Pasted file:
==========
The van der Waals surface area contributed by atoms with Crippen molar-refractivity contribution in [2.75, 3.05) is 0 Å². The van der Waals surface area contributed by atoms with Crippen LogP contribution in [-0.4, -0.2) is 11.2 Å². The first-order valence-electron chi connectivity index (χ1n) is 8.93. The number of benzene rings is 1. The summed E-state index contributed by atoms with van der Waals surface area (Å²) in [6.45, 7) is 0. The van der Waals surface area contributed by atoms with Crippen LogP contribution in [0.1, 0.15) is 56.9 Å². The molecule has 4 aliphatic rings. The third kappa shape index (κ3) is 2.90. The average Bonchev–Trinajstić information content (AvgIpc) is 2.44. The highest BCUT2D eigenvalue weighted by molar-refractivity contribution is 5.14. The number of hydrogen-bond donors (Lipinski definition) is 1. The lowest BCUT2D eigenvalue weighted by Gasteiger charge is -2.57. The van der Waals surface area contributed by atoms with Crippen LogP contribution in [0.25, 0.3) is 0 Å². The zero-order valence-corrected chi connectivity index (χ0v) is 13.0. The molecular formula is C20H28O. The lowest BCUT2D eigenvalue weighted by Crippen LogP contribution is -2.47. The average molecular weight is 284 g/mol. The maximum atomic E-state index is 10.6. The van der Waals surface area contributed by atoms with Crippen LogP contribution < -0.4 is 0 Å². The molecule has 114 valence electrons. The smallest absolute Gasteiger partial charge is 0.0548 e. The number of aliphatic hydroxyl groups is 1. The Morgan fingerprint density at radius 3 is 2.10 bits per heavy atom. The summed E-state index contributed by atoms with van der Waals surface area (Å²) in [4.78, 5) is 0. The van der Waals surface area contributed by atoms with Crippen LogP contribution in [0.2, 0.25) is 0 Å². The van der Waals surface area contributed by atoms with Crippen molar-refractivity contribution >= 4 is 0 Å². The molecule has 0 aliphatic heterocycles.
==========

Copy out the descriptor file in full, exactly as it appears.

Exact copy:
The van der Waals surface area contributed by atoms with Crippen molar-refractivity contribution in [2.75, 3.05) is 0 Å². The van der Waals surface area contributed by atoms with Crippen LogP contribution in [-0.4, -0.2) is 11.2 Å². The first-order valence-electron chi connectivity index (χ1n) is 8.93. The number of benzene rings is 1. The summed E-state index contributed by atoms with van der Waals surface area (Å²) in [6.45, 7) is 0. The van der Waals surface area contributed by atoms with Crippen LogP contribution in [0.1, 0.15) is 56.9 Å². The molecule has 4 aliphatic rings. The third kappa shape index (κ3) is 2.90. The average Bonchev–Trinajstić information content (AvgIpc) is 2.44. The highest BCUT2D eigenvalue weighted by molar-refractivity contribution is 5.14. The number of hydrogen-bond donors (Lipinski definition) is 1. The lowest BCUT2D eigenvalue weighted by Gasteiger charge is -2.57. The van der Waals surface area contributed by atoms with Crippen LogP contribution in [0.25, 0.3) is 0 Å². The zero-order valence-corrected chi connectivity index (χ0v) is 13.0. The molecular formula is C20H28O. The lowest BCUT2D eigenvalue weighted by Crippen LogP contribution is -2.47. The average molecular weight is 284 g/mol. The maximum atomic E-state index is 10.6. The van der Waals surface area contributed by atoms with Crippen LogP contribution < -0.4 is 0 Å². The molecule has 114 valence electrons. The smallest absolute Gasteiger partial charge is 0.0548 e. The number of aliphatic hydroxyl groups is 1. The Morgan fingerprint density at radius 3 is 2.10 bits per heavy atom. The summed E-state index contributed by atoms with van der Waals surface area (Å²) in [4.78, 5) is 0. The van der Waals surface area contributed by atoms with Crippen LogP contribution in [0.2, 0.25) is 0 Å². The van der Waals surface area contributed by atoms with Crippen molar-refractivity contribution >= 4 is 0 Å². The molecule has 0 aliphatic heterocycles.